Kieran Djilali: Many more players from the League of Ireland could go and play in England or other countries with a higher standardSat, Dec 12 2020
Growing up in Lambeth, London, Kieran Djilali debuted for Crystal Palace at 17, experienced fleeting English football appearances and then stepped into the relative unknown by joining League of Ireland side Sligo Rovers.
A fruitful three seasons in Irish football was unfortunately marred by a career-ending cruciate knee injury in his mid-twenties, but undeterred, a coaching role with former grassroots club Junior Elite FC is one way he now gives back to the community.
After coming through the Crystal Palace academy and impressing early in the first team, the young midfielder went on loan to Crawley Town and then Chesterfield (twice) before being shown the Selhurst Park exit door to make way for more experienced new recruits.
“I was very disappointed that my time at Crystal Palace came to an end,” said Dijilai when extratime.com caught up with him this week.
“When I played, I did really well, but for whatever reason, the management decided I wasn't needed anymore and wasn't part of their future plans. I believed that I was more than good enough, so I was devastated to leave there.”
The second loan spell at Chesterfield coincided with the Londoner assisting in the capture of the 2010/11 League Two title, but even then a full-time deal wasn't forthcoming: “I hoped that they would, as even myself and my agent asked the question.
"I was disappointed with that also because I enjoyed my time there and that's why I went back again. My first loan spell there helped me get back into the Crystal Palace first team and the second time we won League Two, which was an amazing experience, but unfortunately I wasn't offered a long-term contract.”
Bouncing between AFC Wimbledon and Portsmouth for a couple of seasons, Kieran went out of his comfort zone by agreeing terms in 2013 with League of Ireland outfit Sligo Rovers.
"I had no expectations, as I didn't know much about the league, but after speaking with my agent, I went with an open mind. I've said before that many more players from the League of Ireland could go and play in England or other countries with a higher standard.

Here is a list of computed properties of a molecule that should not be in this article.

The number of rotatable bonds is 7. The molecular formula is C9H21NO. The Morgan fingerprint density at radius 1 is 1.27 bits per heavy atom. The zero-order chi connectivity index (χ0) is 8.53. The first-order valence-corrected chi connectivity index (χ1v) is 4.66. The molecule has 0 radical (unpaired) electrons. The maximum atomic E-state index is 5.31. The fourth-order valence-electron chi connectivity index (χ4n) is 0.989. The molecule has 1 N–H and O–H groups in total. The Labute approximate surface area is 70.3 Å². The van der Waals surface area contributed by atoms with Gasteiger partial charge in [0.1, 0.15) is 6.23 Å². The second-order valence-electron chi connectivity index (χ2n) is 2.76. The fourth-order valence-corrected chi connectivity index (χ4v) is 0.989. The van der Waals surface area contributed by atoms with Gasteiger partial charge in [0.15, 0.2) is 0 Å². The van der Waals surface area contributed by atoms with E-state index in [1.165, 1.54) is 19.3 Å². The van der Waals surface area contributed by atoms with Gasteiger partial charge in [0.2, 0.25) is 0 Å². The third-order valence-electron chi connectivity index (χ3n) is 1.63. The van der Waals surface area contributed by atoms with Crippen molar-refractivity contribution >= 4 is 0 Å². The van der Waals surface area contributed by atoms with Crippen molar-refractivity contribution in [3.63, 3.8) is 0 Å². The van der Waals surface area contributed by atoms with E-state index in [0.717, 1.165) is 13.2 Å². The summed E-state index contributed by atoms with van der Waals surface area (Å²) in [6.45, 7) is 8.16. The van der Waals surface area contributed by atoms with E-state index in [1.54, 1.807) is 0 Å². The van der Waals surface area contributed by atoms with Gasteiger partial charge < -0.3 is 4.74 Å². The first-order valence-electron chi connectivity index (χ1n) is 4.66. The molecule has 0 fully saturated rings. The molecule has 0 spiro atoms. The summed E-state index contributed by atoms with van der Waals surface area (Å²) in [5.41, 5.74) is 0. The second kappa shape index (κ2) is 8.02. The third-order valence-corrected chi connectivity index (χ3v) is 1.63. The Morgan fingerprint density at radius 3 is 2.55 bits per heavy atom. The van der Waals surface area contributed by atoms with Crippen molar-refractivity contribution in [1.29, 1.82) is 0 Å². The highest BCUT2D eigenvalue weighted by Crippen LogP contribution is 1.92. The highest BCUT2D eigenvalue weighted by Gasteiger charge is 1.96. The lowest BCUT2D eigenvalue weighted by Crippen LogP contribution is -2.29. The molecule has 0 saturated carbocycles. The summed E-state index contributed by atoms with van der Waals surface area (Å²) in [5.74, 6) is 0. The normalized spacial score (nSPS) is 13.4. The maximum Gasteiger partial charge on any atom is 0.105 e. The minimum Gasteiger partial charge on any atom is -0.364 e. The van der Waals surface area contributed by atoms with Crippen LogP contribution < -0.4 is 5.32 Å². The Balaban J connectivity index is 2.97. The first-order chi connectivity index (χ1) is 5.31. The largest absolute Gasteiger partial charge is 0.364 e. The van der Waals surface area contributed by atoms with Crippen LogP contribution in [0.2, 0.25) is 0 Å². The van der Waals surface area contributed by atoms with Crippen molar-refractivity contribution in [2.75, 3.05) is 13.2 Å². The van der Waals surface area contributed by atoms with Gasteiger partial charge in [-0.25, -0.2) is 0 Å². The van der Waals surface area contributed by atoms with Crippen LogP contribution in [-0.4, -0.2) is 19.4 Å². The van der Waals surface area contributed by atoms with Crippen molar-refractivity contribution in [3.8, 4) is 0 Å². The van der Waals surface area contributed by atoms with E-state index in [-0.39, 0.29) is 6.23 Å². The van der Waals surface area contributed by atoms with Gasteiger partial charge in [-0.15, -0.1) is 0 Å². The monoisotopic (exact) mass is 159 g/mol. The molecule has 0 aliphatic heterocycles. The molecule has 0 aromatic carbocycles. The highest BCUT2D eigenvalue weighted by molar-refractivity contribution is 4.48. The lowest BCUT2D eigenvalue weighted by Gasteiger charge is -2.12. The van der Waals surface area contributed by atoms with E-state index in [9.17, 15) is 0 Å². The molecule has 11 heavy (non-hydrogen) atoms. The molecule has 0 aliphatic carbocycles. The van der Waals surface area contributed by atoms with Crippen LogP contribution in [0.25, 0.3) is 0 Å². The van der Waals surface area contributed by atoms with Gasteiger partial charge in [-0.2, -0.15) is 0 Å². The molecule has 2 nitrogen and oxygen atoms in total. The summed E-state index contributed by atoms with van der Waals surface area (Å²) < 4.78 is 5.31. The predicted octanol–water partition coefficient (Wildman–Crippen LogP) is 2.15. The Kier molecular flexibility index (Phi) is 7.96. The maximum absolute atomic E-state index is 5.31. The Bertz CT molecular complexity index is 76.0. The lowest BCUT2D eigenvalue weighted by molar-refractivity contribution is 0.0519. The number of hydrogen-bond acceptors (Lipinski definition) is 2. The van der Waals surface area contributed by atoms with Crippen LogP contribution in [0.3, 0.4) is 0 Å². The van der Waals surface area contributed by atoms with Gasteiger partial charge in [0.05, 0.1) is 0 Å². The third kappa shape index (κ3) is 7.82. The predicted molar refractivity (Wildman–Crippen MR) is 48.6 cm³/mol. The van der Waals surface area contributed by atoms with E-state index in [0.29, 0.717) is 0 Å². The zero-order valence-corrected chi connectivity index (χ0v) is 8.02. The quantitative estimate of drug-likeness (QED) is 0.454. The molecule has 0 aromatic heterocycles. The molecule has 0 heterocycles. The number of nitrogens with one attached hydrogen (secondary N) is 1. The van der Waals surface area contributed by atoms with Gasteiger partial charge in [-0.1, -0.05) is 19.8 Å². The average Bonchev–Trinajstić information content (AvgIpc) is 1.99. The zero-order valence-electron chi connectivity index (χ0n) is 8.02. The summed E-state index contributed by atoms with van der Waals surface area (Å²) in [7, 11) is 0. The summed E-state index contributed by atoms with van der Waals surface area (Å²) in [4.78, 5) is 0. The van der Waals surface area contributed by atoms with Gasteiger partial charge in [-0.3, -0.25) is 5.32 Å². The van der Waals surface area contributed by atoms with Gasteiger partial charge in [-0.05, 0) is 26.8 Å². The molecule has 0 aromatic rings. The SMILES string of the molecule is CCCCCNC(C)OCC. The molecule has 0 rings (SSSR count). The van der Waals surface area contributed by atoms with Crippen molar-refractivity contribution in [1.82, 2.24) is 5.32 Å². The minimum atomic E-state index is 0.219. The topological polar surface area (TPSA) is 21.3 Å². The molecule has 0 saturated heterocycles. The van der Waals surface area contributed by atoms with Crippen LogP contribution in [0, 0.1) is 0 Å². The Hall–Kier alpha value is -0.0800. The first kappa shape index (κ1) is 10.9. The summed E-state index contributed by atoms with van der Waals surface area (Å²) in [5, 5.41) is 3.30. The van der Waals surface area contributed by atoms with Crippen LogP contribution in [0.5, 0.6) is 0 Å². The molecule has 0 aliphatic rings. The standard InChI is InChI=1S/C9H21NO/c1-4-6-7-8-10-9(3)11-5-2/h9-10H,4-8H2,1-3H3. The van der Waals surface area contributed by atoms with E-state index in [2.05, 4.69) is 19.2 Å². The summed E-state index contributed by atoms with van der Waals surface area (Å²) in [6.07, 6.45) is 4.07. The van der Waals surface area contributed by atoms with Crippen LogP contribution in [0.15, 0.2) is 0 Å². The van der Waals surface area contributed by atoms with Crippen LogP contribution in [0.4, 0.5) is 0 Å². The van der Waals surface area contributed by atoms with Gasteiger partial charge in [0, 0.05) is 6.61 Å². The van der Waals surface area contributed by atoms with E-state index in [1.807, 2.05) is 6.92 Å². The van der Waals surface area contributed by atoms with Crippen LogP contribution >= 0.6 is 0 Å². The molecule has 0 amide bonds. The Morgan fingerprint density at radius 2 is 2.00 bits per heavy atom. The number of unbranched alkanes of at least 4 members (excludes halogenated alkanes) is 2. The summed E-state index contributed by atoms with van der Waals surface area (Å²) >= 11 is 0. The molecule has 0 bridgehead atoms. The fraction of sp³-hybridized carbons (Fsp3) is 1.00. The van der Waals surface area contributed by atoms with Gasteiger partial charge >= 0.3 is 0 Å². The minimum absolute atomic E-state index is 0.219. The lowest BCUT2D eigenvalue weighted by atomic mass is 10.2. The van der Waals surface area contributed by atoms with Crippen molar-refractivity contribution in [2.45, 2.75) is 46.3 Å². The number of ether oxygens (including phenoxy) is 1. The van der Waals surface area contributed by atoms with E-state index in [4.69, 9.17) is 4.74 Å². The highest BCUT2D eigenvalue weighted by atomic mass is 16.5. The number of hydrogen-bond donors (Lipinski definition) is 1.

"Towards the end of my time in Ireland, clubs were recognising this and more players were getting a chance to go and play with an international team.”
In addition to the Bit o' Red, Djilali also turned out for Limerick and Cork City, but a serious setback while with the latter saw a return to England and ultimately an end to professionalism, just as his prime years as a footballer were approaching.
“I didn't plan to keep playing full-time because of the injury I sustained at Cork, which turned out to be a career ending one. I had a lot of problems with the cartilage in my knee, which didn't enable me to resume playing at the fitness required. I wanted to carry on, but my body wasn't able to.”
Far from downcast, the Englishman took up coaching and currently presides over youngsters at former club Junior Elite FC, as well as starting up his own company KD Sports Development.
“My coaching role is at where I used to play before I was picked up by Crystal Palace, at 15. It's highly successful at producing good footballers … and that's our goal. It's not about trophies at grassroots level, but more about players maybe going professional.
"Besides myself, there was Aaron Wan-Bissaka, Jamal Blackman, Emile Smith-Rowe and now there's a new generation coming through. My own company tries to help nurture young players in the community.
"Young people can come to a space where they're free of any issues or problems they may have and it gives them a platform to express themselves.”
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